D. vulgaris was grown on B3m medium (pH 7.2) at 37°C in an 80% N2:20% CO2 headspace that composed ~60% of the culture vessel. B3m medium containing (per liter) 0.25 g NaCl, 5.5 g MgCl2·6H2O, 0.1 g CaCl2·2H2O, 1.0 g NH4Cl, 0.1 g KCl, 1.4 g Na2SO4, 1.04 g Na2 PIPES, 25 mM NaHCO3, 5.75 mM K2HPO4, 0.001 g resazurine, 0.078 g Na2S·9H2O, 1 ml of Thauer's vitamins (containing per liter 0.02 g biotin, 0.02 g folic acid, 0.1 g pyridoxine HCl, 0.05 g thiamine HCl, 0.05 g riboflavin, 0.05 g nicotinic acid, 0.05 g DL pantothenic acid, 0.05 g p-aminobenzoic acid, 0.01 g vitamin B12), 1 ml of trace minerals (contained per liter 1.0 g FeCl2·4H2O, 0.5 g MnCl2·4H2O, 0.3 g CoCl2·4H2O, 0.2 g ZnCl2, 0.05 g Na2MoO4·4H2O, 0.02 g H3BO3, 0.1 g NiSO4·6H2O, 0.002 g CuCl2·2H2O, 0.006 g Na2SeO3·5H2O, 0.008 g Na2 WO4·2H2O), and 30 mM lactate. A modification of B3m medium (B3n) that did not contain PIPES was used in some experiments as indicated.
D. vulgaris and M. maripaludis were cultured syntrophically at atmospheric pressure in B3m or B3n medium without Na2SO4 at 30°C without shaking in an 80% N2:20% CO2 headspace that composed ~30% of the culture vessel (25 ml Balsch tube or 250 ml bottles). As necessary, pressure in the headspace was monitored using a needle pressure gauge. Syntrophic associations were initiated by mixing equal volumes of stationary phase D. vulgaris and M. maripaludis cultures, removing excess culture medium by centrifugation and resuspending in B3n medium lacking sodium sulfate. Samples of established syntrophic associations and D. vulgaris and M. maripaludis samples were stored at −80°C in 10% glycerol.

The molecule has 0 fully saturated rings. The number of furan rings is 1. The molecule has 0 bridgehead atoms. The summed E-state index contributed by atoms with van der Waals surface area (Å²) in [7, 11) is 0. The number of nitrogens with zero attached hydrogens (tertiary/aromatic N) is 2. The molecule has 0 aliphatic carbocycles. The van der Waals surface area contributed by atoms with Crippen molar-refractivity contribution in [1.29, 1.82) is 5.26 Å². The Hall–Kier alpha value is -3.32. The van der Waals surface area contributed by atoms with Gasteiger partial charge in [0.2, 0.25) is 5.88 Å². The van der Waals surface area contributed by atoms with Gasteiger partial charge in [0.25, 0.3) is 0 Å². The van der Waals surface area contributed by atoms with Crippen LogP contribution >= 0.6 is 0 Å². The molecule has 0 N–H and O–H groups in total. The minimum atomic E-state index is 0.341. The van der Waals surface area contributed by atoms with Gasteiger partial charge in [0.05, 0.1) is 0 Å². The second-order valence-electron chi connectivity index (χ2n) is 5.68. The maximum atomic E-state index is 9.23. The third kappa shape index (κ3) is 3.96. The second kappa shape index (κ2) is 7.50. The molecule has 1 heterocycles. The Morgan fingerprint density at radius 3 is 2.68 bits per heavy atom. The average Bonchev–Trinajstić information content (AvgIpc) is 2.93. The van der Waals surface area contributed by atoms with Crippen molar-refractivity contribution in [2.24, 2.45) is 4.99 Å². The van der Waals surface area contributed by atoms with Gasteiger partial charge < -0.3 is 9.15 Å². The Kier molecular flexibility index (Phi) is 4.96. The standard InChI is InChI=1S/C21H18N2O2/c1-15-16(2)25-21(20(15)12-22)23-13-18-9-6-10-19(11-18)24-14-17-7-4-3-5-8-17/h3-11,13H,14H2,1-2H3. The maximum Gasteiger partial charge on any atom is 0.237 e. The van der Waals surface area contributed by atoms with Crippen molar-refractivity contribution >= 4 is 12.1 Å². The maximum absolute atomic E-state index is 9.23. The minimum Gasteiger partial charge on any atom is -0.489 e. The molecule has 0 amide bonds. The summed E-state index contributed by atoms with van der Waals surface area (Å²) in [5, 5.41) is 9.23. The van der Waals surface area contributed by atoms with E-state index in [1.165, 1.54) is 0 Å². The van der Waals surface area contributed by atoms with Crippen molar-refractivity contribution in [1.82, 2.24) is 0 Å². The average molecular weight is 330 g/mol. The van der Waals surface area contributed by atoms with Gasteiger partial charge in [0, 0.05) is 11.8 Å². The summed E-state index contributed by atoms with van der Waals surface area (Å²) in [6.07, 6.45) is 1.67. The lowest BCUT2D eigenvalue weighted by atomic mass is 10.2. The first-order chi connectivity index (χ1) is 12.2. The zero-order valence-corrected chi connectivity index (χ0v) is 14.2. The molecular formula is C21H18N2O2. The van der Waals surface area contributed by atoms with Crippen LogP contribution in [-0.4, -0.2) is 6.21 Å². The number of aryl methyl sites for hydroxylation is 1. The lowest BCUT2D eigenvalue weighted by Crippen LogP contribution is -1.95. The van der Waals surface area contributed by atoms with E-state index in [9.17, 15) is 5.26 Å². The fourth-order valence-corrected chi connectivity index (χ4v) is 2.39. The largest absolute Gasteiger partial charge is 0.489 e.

Microbial contamination was monitored by microscopic observation and by plating co-cultures on TSA (Difco) and R2A (Difco) agar and incubating plates at 30°C in aerobic and anoxic conditions.
Experimental determination of growth and metabolic activity
To characterize growth of the syntrophic association between D. vulgaris and M. maripaludis, four 240 ml bottles containing 177 ml B3n media and an 80% N2:20% CO2 headspace were inoculated with 10 ml of a stationary phase culture of the syntrophic association. This inoculum had been previously grown in B3m medium in batch culture by serial transfer through eight transfers at a 20-fold dilution rate. Thus, before the start of our experiment, both species had approximately 35 generations to acclimate to the syntrophic growth conditions. Immediately after inoculation and at several time intervals for the next 176 h, samples were taken from each bottle for measurement of total biomass, ratio of cell types, 16S rRNA ratio quantification, and lactate, acetate, methane, carbon dioxide, and hydrogen concentration. Pressure was measured at each time interval. The methods used for these assays are described below.
To characterize growth of M. maripaludis in monoculture, 0.5 ml of an overnight culture of M. maripaludis was inoculated into three 240 ml bottles with an 80% H2:20% CO2 headspace at 30 psi pressure. Each bottle contained 60 ml of B3n media amended with 10 mM Na acetate, 2 g yeast extract per liter, and higher concentrations of NaCl (4 g/l), cysteine (3 mM), and sodium sulfide (0.5 g/l). At several time intervals for 25 h, pressure of the headspace was measured and samples were taken for measurement of biomass, lactate, acetate, methane, carbon dioxide, and hydrogen.